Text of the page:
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An Encounter With Jesus in Jamaica View Comments
By Suzanne Rose

THE BISHOP’S VAN let our Pilgrims of Hope group of 11 women and men off at the end of the dusty drive in front of a long, concrete building. With a bit of paint and polish, the Missionaries of Charity had transformed this former warehouse into a nursing home for the elderly, those abandoned in the streets and on the hillsides of Jamaica. Many of these seniors were left behind by adult children, who sought better lives in more prosperous countries.

In a country with a crushing unemployment rate, the desire for better living conditions has left many elderly Jamaicans impoverished, without family to care for them. The sisters of this congregation, founded by Blessed Mother Teresa, minister to the destitute, or “the poorest of the poor.” The Missionaries of Charity do not lack work in this Third World country.

Mary Help of Christians is lettered over the doorway in blue; the entire building in Balaclaza, Jamaica, is painted the blue and white of Our Lady’s colors. The wish for Peace to All Who Enter Here greets visitors and residents who enter through the building’s oversized doors.

A young woman, dressed in the white and blue sari worn by members of this community, welcomes us. Two large German shepherds follow her as she begins a tour of the facility.

Men occupy the first floor of the building. The dogs pad quietly through the corridors, accompanying us into the women’s quarters on the second floor, where we will work alongside the sisters during the day.

Sister reviews the medical stock in the storeroom to evaluate what may be useful to us as we minister to the residents. The few supplies on the shelf take only a moment to count. Rubbing alcohol seems to be the common treatment for ailments.

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Suzanne Rose is the volunteer coordinator with a refugee resettlement agency and also the founder of Pilgrims of Hope. Her article “St. Monica and Me” (August 2010) described how the survival of her son, Jeremiah, now 32, who worked near the World Trade Center, brought her into the Catholic Church in 2003. She and her husband, Tom, have two other children, Bethany, 30, and Emily, 16, and live in Owensboro, Kentucky.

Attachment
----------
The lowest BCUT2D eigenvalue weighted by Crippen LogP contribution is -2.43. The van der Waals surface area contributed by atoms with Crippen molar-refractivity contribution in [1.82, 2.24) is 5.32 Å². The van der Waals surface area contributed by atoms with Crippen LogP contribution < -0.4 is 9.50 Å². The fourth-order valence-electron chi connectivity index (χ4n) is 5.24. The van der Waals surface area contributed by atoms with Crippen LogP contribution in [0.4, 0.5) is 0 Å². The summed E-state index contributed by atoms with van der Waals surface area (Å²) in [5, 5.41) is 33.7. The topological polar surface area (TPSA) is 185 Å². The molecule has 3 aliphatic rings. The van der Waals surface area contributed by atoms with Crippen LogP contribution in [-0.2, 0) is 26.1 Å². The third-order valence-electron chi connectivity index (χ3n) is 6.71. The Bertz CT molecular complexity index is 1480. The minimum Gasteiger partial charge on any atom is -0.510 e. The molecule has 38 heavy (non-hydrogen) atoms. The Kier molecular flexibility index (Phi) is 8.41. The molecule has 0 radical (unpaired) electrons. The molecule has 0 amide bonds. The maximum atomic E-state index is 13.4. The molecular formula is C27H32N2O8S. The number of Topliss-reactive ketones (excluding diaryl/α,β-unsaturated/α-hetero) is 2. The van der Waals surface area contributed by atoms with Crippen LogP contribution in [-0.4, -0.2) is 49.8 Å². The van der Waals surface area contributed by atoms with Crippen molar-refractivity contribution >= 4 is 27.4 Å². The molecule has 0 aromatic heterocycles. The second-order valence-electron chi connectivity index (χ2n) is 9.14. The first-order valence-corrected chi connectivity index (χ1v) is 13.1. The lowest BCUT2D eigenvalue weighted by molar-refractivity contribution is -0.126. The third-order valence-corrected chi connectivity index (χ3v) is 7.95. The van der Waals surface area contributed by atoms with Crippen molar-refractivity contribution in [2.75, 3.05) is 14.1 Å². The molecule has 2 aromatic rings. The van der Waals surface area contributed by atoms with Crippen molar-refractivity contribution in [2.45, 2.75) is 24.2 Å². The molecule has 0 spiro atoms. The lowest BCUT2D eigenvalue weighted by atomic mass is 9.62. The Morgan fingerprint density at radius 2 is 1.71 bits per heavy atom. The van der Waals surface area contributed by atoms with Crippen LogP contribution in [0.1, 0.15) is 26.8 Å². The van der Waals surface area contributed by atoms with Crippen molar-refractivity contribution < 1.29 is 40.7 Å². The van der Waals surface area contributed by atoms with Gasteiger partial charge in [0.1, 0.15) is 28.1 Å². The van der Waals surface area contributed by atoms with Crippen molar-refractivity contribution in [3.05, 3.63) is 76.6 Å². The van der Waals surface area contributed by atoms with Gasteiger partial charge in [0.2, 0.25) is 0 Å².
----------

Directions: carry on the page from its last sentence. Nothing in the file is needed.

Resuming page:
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Rita of Cascia: Like Elizabeth Ann Seton, Rita of Cascia was a wife, mother, widow and member of a religious community. Her holiness was reflected in each phase of her life. 
<p>Born at Roccaporena in central Italy, Rita wanted to become a nun but was pressured at a young age into marrying a harsh and cruel man. During her 18-year marriage, she bore and raised two sons. After her husband was killed in a brawl and her sons had died, Rita tried to join the Augustinian nuns in Cascia. Unsuccessful at first because she was a widow, Rita eventually succeeded. </p><p>Over the years, her austerity, prayerfulness and charity became legendary. When she developed wounds on her forehead, people quickly associated them with the wounds from Christ's crown of thorns. She meditated frequently on Christ's passion. Her care for the sick nuns was especially loving. She also counseled lay people who came to her monastery. </p><p>Beatified in 1626, Rita was not canonized until 1900. She has acquired the reputation, together with St. Jude, as a saint of impossible cases. Many people visit her tomb each year.</p> American Catholic Blog Your sins are great? Just tell the Lord: Forgive me, help me to get up again, change my heart! –Pope Francis

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